INCIDENTS of deer poaching are occurring in the county, midway through the annual culling season, the Limerick Leader has learned.
According to a spokesperson for the Wild Deer Association of Ireland, there were two recorded incidents of deer killed without a culling license in the last fortnight.
Speaking to the Leader, WDA secretary Damien Hannigan said that the association has been working closely with An Garda Síochána as part of Operation Bambi, which aims to crack down on deer poaching. He said that there have been “successful” cases of poachers being prosecuted in Limerick, since its foundation in late 2013.
“It is predominantly people using firearms at night, but what we are increasingly seeing is that people have specifically-bred large dogs and the deer is chased by two large dogs. When the deer becomes exhausted, they pin the deer to the ground, and they are either bludgeoned to death with a hammer or a crowbar, or have its throat cut,” Mr Hannigan explained.
He described these acts as “barbaric”, and said that the WDA “absolutely” condemns these incidents.
He added that poaching can be “very dangerous” when using firearms in rural areas.
“These people are shooting at night, willy-nilly, from public roads. They don’t have any regard for what’s in the background, really. And unfortunately, it’s only a matter of time before someone is seriously injured or, worse, killed,” he warned.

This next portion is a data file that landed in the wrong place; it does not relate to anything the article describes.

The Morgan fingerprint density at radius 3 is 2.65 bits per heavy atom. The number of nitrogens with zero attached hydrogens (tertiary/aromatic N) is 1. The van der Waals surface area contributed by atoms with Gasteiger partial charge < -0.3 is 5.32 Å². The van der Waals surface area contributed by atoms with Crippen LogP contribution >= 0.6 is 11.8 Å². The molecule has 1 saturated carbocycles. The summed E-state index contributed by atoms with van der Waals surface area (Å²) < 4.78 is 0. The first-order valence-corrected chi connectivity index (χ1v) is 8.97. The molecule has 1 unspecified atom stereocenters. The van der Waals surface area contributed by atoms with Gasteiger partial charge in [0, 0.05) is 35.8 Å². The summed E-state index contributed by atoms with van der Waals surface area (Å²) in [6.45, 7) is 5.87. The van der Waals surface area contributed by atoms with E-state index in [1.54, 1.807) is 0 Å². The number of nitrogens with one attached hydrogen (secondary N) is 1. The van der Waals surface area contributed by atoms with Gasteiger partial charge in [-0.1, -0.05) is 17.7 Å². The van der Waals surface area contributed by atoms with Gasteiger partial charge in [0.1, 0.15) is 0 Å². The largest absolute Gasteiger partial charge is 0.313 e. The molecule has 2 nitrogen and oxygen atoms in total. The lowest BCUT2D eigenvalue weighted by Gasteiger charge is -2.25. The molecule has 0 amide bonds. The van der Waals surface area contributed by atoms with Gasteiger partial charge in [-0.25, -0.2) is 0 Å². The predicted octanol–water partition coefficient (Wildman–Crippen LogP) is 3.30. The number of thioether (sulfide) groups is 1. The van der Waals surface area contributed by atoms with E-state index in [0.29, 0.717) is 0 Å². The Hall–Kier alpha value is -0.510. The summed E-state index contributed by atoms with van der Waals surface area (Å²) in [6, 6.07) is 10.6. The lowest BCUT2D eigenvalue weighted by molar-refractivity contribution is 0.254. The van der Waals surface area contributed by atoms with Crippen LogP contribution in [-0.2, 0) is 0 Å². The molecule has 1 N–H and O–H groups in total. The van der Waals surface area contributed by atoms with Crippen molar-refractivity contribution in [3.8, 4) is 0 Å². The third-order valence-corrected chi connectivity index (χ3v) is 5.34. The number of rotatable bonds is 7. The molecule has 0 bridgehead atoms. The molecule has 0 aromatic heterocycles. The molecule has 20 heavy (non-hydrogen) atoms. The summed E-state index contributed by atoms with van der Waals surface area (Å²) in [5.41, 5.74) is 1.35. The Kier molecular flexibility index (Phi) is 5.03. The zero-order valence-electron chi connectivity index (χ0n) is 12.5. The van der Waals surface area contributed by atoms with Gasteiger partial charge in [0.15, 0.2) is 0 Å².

He said that poaching causes deer herds to disperse and move into unfamiliar areas.
The current deer culling season runs from September 1 to February 28. Last season, 293 deer were culled, after 157 licenses were granted to approved deer stalkers in Limerick. Just one permit was requested by a landowner over crop damage done by local deer.
“The low cull in County Limerick would be an indicator, with only one farmer requesting a permit in the entire county, it would suggest that deer are not an issue, and are not causing any damage in County Limerick.”
However, he added, the population has to be managed.
“Deer are fantastic animals. Anyone who encounters the deer in the wild, it is something that you always remember. But as beautiful an animal they are, they can be disruptive if they are unmanaged and uncontrolled.
“What you would see is localised areas and hotspots where they need to be managed. There are individual areas in Limerick where there would be hotpots in population, and if that population is not managed, it can get out of control. If the deer are not managed, the population can increase by 25% a year.”
The predominant species in Limerick are Red Deer and Fallow Deer, and are protected under the Wildlife Act.
Deer stalkers who wish to cull in Coillte-owned areas require acreditation through the Hunter Competence Assessment Programme.
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